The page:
The theological Unitarians associated with Priestley (who recently turned 275) were proud to trace their scholarly line directly through the various debates in the Christian community, debates began even before the original Cross was fully erected, about whether Jesus was miraculous or human, messiah or rabbi.

    Although subverted for many centuries, as a spring might run underground where a meadow appears, this theological strand remains the core of what unites contemporary Unitarians and Universalists (who have had their own “unitarian controversies,” both in England and in North America). Yes, we today pay less attention to christology than did even the Puritans, but that, in fact, exemplies commitment to a certain kind of christology (humanist/historical as opposed to miraculous/messianic). We all witness resurrections and crucifixions, of course, all of us, all the time, but we do so as historical and human selves, not pointers to the one truth of Jesus. We tend to describe them, in other words, as specific events in documentable lives.

    This means that “heresy” is not in itself the answer. There are, in fact, many christian strains which lead people some place else entirely, without taking them out of the christian community. And before you get too upset, and start witnessing your faith in saviours like science and paganism and such, let me point out (as a certified scholar in both our own faith traditions and world religions more widely) that the principles which unite us can be, for the most part, traced directly to the teachings of Jesus. Individualism, conscience, marriage by choice — these do not have parallels from Buddha, Confucious, Sufiism, paganism — any of the hundred and one models we use for spiritual practice. They certainly bear no resemblance to the Hindu doctrines of karma, dharma and caste — no matter how much I personally prefer the metaphor of reincarnation above resurrection.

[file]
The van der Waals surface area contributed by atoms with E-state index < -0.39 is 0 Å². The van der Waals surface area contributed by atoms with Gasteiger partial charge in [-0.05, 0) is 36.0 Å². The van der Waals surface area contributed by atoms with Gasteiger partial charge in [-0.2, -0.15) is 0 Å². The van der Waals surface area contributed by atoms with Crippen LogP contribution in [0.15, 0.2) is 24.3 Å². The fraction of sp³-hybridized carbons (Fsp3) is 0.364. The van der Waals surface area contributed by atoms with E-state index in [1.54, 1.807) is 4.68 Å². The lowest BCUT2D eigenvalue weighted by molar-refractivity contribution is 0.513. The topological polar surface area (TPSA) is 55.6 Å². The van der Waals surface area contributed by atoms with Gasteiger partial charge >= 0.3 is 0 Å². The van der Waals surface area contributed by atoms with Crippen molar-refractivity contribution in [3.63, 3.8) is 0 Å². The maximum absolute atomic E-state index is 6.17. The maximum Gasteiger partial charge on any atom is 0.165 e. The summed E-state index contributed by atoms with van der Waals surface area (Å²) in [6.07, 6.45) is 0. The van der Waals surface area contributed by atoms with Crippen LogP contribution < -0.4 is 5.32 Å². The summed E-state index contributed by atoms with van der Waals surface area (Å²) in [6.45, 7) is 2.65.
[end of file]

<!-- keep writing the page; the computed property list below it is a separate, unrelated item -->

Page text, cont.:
A religion’s theology is a bit like the laws of the land: just because you’re ignorant of what it is doesn’t mean you get to contravene it. We have a wide continuum of ideas, and have occasionally stretched them even further. But just as most new Americans finds their dreams adequately described by the Declaration of Independence, so UUs would be pleased to know we have less to fear than we suspect by learning what it was our forebears bequeathed us.

  4. Maybe I was getting something different out of the questions, but at GA only the UUA’s voice is created and spoken by the delegate. The UU movement at large does not have a voice and no one can speak for it because it is an individualist-theology (yes, I made that up…but it stems from American “pull-yourself-up-do-your-own-thing” ideals). Unitarian Universalism is what the individual wishes it to be. There is no doctrine, no creed. I could say that UUism is about liberation and social justice while someone else could say it is about self-fulfillment and finding one’s own spirituality. Neither are wrong, and neither are completely right. UUism is about the self. I personally don’t owe anything to those that created Unitarianism or Universalism because although related to both, UUism is different and separate in my mind.